Month: November 2023

#WomenonWednesdays: Abigail Levison

This week for #WomenonWednesdays we spoke to Abigail, a third year physics undergraduate, currently on her year abroad in Switzerland!

Describe your path into physics, what kickstarted it?

My path into physics is slightly unusual: I had planned for all of sixth form to study maths at university since that was always my favourite subject at school. I even applied to do maths at some universities. It took sitting the STEP papers (an admissions test used by some universities for maths) for me to realise I loved applied maths much much more than pure maths. Every time I read about pure maths I thought, “that’s cool, but what can I use this for?”

I discovered that the problem-solving I loved from maths and further maths A level was in fact closer to the maths in a physics degree than in a maths degree. And when I came to Imperial and started my physics degree, I knew immediately that physics was exactly the subject I wanted.


#WomenonWednesdays: Ellie Tubman

For this week’s #WomenonWednesdays interview, we spoke to Dr Ellie Tubman, a lecturer in Experimental ICF / HEDP Science.

As an introduction, what is your area of expertise within Physics?

I am a plasma physicist working on fusion energy and laboratory astrophysics using laser facilities such as NIF, Omega and Orion. You may have heard of NIF in California where they recently achieved ignition last Christmas where we got more energy out than we put in to our fuel, a really exciting result! I am particularly interested in the magnetic fields that can be generated in the interactions and how that affects the phenomena. At Imperial I am involved in teaching 1st year laboratory.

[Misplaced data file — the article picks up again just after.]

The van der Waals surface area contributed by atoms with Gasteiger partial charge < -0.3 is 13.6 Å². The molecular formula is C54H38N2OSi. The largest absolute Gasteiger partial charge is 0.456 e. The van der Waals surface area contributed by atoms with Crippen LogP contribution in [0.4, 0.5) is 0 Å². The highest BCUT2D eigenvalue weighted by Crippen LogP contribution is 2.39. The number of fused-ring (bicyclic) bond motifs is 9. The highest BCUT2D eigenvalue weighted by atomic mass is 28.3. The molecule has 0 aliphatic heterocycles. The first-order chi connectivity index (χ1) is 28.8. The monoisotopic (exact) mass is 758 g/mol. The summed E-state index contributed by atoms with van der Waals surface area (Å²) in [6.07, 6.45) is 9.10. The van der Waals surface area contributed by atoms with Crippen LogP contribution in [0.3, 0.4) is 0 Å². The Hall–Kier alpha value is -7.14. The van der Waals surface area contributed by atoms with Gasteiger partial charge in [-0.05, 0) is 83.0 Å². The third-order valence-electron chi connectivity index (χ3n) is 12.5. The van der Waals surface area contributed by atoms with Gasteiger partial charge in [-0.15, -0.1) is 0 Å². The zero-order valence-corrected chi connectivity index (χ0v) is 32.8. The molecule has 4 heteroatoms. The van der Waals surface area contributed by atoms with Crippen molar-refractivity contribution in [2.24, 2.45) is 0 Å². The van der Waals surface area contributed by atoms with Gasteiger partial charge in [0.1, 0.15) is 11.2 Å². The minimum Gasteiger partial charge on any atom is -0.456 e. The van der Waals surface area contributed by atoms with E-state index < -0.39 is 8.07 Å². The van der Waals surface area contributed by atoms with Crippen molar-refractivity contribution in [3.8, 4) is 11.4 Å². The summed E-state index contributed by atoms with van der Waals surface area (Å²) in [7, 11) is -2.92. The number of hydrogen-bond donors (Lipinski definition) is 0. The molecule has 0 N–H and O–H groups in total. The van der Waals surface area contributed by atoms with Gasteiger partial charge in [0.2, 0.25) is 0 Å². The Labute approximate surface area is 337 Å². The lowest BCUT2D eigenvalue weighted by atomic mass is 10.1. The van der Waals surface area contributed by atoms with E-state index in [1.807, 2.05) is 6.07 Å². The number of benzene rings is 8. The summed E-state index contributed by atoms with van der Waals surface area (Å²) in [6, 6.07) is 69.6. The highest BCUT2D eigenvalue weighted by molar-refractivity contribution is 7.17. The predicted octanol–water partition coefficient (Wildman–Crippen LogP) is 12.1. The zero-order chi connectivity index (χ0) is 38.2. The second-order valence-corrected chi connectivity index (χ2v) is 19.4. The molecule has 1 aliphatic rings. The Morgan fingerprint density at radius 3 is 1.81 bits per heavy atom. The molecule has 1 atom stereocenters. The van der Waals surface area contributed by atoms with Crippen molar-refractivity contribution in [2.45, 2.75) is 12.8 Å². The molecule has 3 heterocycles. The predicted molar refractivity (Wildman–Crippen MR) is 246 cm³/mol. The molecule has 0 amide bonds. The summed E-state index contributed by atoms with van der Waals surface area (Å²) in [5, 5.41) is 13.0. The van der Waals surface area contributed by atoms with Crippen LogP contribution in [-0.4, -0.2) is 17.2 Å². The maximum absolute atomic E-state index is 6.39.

#WomenonWednesdays: Nikita Chaturvedi

This week for #WomenonWednesdays we spoke to Nikita, a PhD student in plasma physics!

As an introduction, describe your pathway into physics, what kickstarted it?

I was first drawn to physics through maths in high school – I enjoyed the subject itself but liked the applied side much better. Physics seemed to combine the theoretical side of maths into something grounded in reality, at least that’s what I thought until starting quantum mechanics in uni! Once at Imperial I started off terrible at computational physics, but grew to enjoy it over the years, so much so that I ended up doing an MSc in a field called computational fluid dynamics. There is something very satisfying about translating governing equations into a code, and using it to simulate complicated systems. My master’s degree then laid the groundwork for my PhD, which is also based in numerical physics.


#WomenonWednesdays: Clarisse Bonacina

For this week’s #WomenonWednesdays interview we spoke to Clarisse, a fourth year physics undergraduate student.

Describe your path into physics. What kick started it?

I grew up in the South of France and did my education there under the French system (the French Baccalaureate). I decided to go to the UK for my studies simply because I liked the idea of going abroad. In my area, it’s quite uncommon to do that, so I sort of embarked on this journey knowing very little about how difficult it was to get in, how demanding the course would be, how many opportunities I would have. I didn’t have any ort of international exposure prior to that. It was a big step up throwing myself into university in a country where the language is not my native tongue. And I’m glad I didn’t know, I think I wouldn’t have had the confidence to just throw myself into this if I knew, I’m glad I had the courage to go into the unknown like this. I’m now in my in my 4th year and I would do it all again.